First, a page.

Compression supports your muscles during exercise to reduce oscillation. This limits the amount of exercise-induced muscle damage you’ll inflict during your training sessions – a cause of soreness post-workout. This ‘damage limitation’ means your body doesn’t have quite so much repair work to do after a training session, reducing the time it’ll take you to recover.
Another cause of lingering muscle soreness is a build up of lactic acid. Recovery compression clothing generally offers a more gentle form of compression for comfort, but it’ll still help to improve your blood flow. Improved blood flow means your body can get rid of all that lactic acid faster, so you’ll feel better sooner.
After training, cells will head to your muscles to repair and rebuild stronger. That’s what helps you to adapt and get fitter. And guess how those cells are travelling to your muscles? In your blood! Which is another reason that taking steps to improve your circulation after training can help you to recover better.
Ever had to skip a training session because you’re still too sore from the last one? By helping you to recover and adapt to training stimulus faster, compression gear can help you to stay consistent and miss fewer training sessions. Over time, that’ll help to improve your performance.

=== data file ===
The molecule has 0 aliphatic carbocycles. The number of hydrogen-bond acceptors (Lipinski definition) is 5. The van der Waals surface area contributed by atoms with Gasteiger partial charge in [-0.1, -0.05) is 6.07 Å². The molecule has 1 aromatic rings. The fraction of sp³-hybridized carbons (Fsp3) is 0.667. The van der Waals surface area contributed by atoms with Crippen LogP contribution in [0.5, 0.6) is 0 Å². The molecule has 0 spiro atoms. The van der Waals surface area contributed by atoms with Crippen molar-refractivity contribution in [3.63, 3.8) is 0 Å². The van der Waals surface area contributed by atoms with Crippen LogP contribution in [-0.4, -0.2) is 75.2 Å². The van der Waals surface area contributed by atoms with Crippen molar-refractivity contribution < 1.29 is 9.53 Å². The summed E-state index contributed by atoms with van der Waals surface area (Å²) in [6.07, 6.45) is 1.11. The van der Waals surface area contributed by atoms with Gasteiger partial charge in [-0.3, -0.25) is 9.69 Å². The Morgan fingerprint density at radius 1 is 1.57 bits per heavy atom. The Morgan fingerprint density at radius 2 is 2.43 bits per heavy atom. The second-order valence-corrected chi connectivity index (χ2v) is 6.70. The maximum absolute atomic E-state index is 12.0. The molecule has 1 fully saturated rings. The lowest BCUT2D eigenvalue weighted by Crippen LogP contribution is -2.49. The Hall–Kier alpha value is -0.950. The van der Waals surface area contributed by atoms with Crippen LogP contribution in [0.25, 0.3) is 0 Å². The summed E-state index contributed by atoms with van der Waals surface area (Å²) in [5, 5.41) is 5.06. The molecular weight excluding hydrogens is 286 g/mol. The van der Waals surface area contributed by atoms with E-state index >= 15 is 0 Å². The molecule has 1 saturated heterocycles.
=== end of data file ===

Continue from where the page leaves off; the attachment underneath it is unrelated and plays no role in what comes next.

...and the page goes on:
While compression sportswear isn’t going to be a magic bullet to instantly transform your training regime. It can help to offer that extra bit of support to help you get the most out of your sessions and recover faster in between. For endurance athletes – particularly amateurs who are often tight on time – every little helps. So adding some compression kit to your sports wardrobe could certainly be worth a try!
“Our research has shown that compression reduces the build-up of lactic acid immediately after periods of sustained exercise. This allows for a more rapid return to normal levels and minimizes delayed onset muscle soreness (DOMS).
Quick fire recap: Compression sportswear FAQs
Compression sportswear is running kit and other sports clothing which makes use of compression to improve sports performance and recovery.
Compression applies pressure to muscles, helping to improve blood circulation and offering enhanced muscle support. This improves muscle oxygen supply, lactic acid clearing and reduces muscle damage during exercise.
Benefits include: improved endurance and reduced fatigue, better form and proprioception, faster recovery between training sessions.
Compression kit should be close-fitting to maximise the benefit. However it shouldn’t be so tight that it feels restrictive, and you should still have freedom of movement.